Also, the contentment apparent through their tongues of disposition of the helpless young and a pleasant food like milk flowing out to them from an unexpected place, while wild animals greedily attack their deficient and dirty sustenance, prove our claim in clear fashion.
Also, the contented attitude of fat fish being the means of their perfect sustenance, and intelligent animals like foxes and monkeys remaining puny and weak because they cannot find sufficient sustenance although they pursue it with greed, again show the degree to which greed is the cause of hardship and contentment the cause of ease.
Also, certain people finding through greed, usury, and trickery their degrading, miserable, illicit sustanance only at subsistence level, and the contented attitude of nomads and their living with dignity and finding sufficient sustenance, proves decisively what we say once more.
Also, many scholars1 and literary figures2 being reduced to poverty because of the greed arising from their intelligence, and many stupid and incapable people becoming rich due to their innate contentedness3 proves decisively that licit sustenance comes because of impotence and want, not by virtue of ability and will. Indeed, licit sustenance is in inverse proportion to ability and will. For the more children increase in ability and will, the more their sustenance decreases, the further it is from them and the more difficult to digest. According to the Hadith, “Contentment is an unfailing treasure,”4 contentment is a treasury of good living and ease of life, while greed is a mine of loss and abasement.
The Third Consequence: Greed destroys sincerity and damages actions in regard to the hereafter. For if a God-fearing person suffers from greed, he will desire the regard of others, and someone who considers the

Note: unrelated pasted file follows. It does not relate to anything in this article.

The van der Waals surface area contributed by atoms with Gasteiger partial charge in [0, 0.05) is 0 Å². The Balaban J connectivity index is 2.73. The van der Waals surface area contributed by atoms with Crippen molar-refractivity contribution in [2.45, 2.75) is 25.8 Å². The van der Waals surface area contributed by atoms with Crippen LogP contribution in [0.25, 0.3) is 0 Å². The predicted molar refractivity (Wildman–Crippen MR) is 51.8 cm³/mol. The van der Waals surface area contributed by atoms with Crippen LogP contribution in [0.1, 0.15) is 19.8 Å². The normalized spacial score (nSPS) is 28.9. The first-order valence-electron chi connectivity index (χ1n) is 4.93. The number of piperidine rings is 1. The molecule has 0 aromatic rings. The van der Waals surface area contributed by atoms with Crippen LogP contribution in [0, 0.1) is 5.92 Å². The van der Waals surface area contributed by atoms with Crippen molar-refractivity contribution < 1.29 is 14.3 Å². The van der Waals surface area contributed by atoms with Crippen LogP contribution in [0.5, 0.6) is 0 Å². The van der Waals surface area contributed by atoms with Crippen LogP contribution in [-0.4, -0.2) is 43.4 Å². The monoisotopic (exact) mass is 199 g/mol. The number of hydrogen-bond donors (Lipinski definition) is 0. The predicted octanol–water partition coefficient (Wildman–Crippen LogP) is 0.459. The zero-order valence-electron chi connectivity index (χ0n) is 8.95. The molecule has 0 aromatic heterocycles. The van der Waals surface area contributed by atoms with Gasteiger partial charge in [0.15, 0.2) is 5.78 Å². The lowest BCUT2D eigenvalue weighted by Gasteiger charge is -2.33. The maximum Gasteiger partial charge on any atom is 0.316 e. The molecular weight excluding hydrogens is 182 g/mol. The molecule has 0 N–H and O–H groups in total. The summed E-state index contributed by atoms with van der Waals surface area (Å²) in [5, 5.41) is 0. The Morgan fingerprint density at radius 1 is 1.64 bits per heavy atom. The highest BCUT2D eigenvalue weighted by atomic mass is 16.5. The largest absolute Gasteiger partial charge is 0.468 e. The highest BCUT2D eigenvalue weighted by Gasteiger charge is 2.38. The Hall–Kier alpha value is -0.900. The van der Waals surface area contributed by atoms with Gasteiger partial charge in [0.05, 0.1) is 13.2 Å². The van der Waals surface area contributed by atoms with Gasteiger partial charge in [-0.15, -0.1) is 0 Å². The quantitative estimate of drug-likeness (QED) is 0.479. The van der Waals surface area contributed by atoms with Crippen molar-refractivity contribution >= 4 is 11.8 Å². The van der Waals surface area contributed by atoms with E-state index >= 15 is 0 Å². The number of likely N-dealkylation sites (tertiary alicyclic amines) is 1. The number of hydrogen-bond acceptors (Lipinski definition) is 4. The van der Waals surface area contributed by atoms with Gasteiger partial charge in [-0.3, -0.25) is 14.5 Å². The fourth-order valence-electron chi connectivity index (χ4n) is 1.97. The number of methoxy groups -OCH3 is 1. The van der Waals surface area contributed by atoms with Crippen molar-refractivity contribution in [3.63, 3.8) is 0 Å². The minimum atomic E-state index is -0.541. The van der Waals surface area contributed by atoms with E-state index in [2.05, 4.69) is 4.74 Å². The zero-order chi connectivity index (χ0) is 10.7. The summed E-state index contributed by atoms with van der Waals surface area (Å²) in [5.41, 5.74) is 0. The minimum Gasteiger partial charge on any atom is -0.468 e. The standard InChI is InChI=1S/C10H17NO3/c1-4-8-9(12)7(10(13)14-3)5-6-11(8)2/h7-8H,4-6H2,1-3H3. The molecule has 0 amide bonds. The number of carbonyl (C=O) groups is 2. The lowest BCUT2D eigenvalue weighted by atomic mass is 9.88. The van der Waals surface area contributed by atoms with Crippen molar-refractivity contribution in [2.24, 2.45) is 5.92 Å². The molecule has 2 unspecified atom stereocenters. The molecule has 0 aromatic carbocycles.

It was asked of Bozorgmehr, the Wazir of the Persian Shah Nushirvan the Just and scholar famous for his intelligence, “Why are the learned to be seen at the doors of rulers and rulers not to be seen at the doors of the learned, whereas learning is superior to rulership?” He replied: “Because of the knowledge of the learned and the ignorance of the rulers.” That is to say, due to their ignorance, rulers do not know the value of learning so that they approach the doors of the learned to seek it. But because of their knowledge, the learned know the value of their rulers’ goods and possessions and seek them at the rulers’ doors. Explaining thus wittily the greed resulting from the cleverness of the learned, which causes some of them to be impecunious and in want, Bozorgmehr replied in a refined manner.
An event corroborating this: in France, a beggar’s licence was given to literary figures because they were so proficient at begging.
Signed: Süleyman Rüştü
See, al-Daylami, al-Musnad, iv, 385.
See, Tabarani, al-Mu‘jam al-Awsat, vii, 84; Bayhaqi, al-Zuhd, ii, 88; al-‘Ajluni, Kashf al-Khafa’, ii, 133.